My personal thoughts on diet have been constantly evolving, and I've found that ideas of just what is a healthy diet is probably one of the most contentious issue there is amongst all people and all cultures.
There are so many variables to each person's individual situation and health...and so many differences in personal experiences, but they all lead to this idea that many people adopt, that there is ONE WAY to eat for optimal health.
To the vegans and vegetarians, it's avoiding animal products.
To the fruitarians, it's all about overdosing on fructose and exercising at insane levels of chronic cardio.
Than we have the Low Carb/Very Low Carb/Zero Carb (LC/VLC/ZC) community, the Weston Price Foundation traditional eaters, and finally, we have the Paleo camp.
From my own point of view, when discussing dietary issues, I use "Paleo" as a kind of short-hand reference. It has the benefit of being easily memorable and someone who's interested in the topic after my discussion with them, can easily use google and find the paleo blogosphere... which can be a life changing discovery for those who grasp the basic concepts and apply them. (I've had a colleague lose over 100 lbs. and reverse diabetes simply by referring her to Mark's Daily Apple.)
But anyone who's a regular reader of the Paleo blogosphere is going to eventually discover that while there is a basic, overarching framework that most agree on, there's plenty of disagreements in particular topics and food items and macro-nutrient ratios, especially when it comes to carbohydrates.
Which in my own ruminations, have brought me full circle back to the original Atkins diet proscription.
In other words, I've come to the personal opinion that there is a purpose for a LC/VLC/ZC diet, but it should not be a permanent state except for in the worst cases.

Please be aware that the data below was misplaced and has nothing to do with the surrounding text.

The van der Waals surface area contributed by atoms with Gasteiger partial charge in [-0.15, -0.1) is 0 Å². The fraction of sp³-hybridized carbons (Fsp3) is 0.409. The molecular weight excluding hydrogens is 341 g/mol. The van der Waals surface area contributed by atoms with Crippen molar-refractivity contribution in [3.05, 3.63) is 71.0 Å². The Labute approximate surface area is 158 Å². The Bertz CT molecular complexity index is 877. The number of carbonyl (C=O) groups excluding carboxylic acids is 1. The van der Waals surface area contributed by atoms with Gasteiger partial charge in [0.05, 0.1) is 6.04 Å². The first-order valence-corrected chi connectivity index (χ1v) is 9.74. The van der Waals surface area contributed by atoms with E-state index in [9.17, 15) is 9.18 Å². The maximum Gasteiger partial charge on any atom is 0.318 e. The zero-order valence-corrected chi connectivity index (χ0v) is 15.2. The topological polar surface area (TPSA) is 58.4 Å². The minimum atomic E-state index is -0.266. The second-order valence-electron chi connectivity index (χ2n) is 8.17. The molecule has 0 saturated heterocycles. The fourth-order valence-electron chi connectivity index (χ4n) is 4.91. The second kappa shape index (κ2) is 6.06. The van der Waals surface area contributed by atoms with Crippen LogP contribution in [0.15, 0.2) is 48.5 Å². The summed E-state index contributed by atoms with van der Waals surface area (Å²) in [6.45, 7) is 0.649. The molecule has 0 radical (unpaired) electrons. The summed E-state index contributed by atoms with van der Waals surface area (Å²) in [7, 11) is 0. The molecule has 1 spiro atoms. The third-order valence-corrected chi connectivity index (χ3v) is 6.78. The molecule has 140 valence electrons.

I think the genesis of so much debate and disagreement comes from this: when people first start to explore different dietary lifestyles, they usually do so because they are experiencing the negative effects from a lifetime of eating the standard fare of our Subsidized Corporate Agricultural and Industrial Feed society. Obesity, diabetes, high blood pressure, IBS, Crohn's etc.
For most of these cases, the discovery of LC/VLC/ZC diets seems like a miracle, when they discover how easy it is to lose the weight and lower their blood pressure etc. while gorging themselves on bacon cheeseburgers without the bun and pizza toppings without the crust.
This leads many, many people to become carbo-phobes and protein fanatics. They embrace the legend of Two Brave Men Who Ate Nothing But Meat for an Entire Year, and look at ALL carbohydrates as the equivalent of cyanide or arsenic and people should never eat any carbs...ever.
I think the original Atkins diet plan had the basic concept right - reduce and eliminate carb consumption if your overweight or suffering from health problems caused by the Standard American Diet, and once you reached your goals and healed yourself, to slowly add starchy carbs like potatoes and rice back into your diet.
The problem here is that everyone is different.
For myself, I've never had digestion problems in terms of IBS, celiac, crohn's etc. I was simply getting overweight.
I've gone through a VLC period, and have remained LC for years.
But based on the works of people like Dr. Kurt Harris and Melissa McEwen, I've been adding more carbs back into my diet for the past 3 months or so. No weight gain, and a bit better energy levels and performance in endeavors that require endurance.
Now, I just try to minimize or avoid wheat flour and whole grains as much as possible. I'll eat a moderate portion of white rice, or use traditionally prepared (nixtamalización) corn tortillas, and I eat a lot of variety's of tubers as well - potatoes, sweet potatoes, yams, etc. and once in a great while, I buy a loaf of rye sourdough bread and make sandwiches and burgers with it.